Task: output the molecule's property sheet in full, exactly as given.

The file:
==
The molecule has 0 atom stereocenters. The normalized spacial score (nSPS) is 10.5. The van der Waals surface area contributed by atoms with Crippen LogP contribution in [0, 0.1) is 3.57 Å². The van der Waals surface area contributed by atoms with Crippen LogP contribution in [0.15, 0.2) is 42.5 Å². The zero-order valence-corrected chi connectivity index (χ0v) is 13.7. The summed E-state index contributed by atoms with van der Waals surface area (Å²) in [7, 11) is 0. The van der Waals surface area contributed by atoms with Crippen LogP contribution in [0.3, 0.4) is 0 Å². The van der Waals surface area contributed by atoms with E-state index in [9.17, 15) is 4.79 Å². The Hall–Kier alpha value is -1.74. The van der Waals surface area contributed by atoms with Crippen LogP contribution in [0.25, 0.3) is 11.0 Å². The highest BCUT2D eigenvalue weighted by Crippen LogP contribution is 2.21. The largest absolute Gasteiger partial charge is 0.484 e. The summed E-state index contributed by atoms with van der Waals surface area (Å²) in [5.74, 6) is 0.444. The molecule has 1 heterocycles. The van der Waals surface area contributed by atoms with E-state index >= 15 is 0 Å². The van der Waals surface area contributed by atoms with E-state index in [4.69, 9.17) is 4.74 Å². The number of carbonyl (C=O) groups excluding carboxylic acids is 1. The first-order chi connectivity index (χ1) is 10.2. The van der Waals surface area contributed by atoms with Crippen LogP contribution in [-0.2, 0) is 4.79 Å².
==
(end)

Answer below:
The molecule has 0 atom stereocenters. The normalized spacial score (nSPS) is 10.5. The van der Waals surface area contributed by atoms with Crippen LogP contribution in [0, 0.1) is 3.57 Å². The van der Waals surface area contributed by atoms with Crippen LogP contribution in [0.15, 0.2) is 42.5 Å². The zero-order valence-corrected chi connectivity index (χ0v) is 13.7. The summed E-state index contributed by atoms with van der Waals surface area (Å²) in [7, 11) is 0. The van der Waals surface area contributed by atoms with Crippen LogP contribution in [0.3, 0.4) is 0 Å². The van der Waals surface area contributed by atoms with E-state index in [9.17, 15) is 4.79 Å². The Hall–Kier alpha value is -1.74. The van der Waals surface area contributed by atoms with Crippen LogP contribution in [0.25, 0.3) is 11.0 Å². The highest BCUT2D eigenvalue weighted by Crippen LogP contribution is 2.21. The largest absolute Gasteiger partial charge is 0.484 e. The summed E-state index contributed by atoms with van der Waals surface area (Å²) in [5.74, 6) is 0.444. The molecule has 1 heterocycles. The van der Waals surface area contributed by atoms with E-state index >= 15 is 0 Å². The van der Waals surface area contributed by atoms with E-state index in [4.69, 9.17) is 4.74 Å². The number of carbonyl (C=O) groups excluding carboxylic acids is 1. The first-order chi connectivity index (χ1) is 10.2. The van der Waals surface area contributed by atoms with Crippen LogP contribution in [-0.2, 0) is 4.79 Å².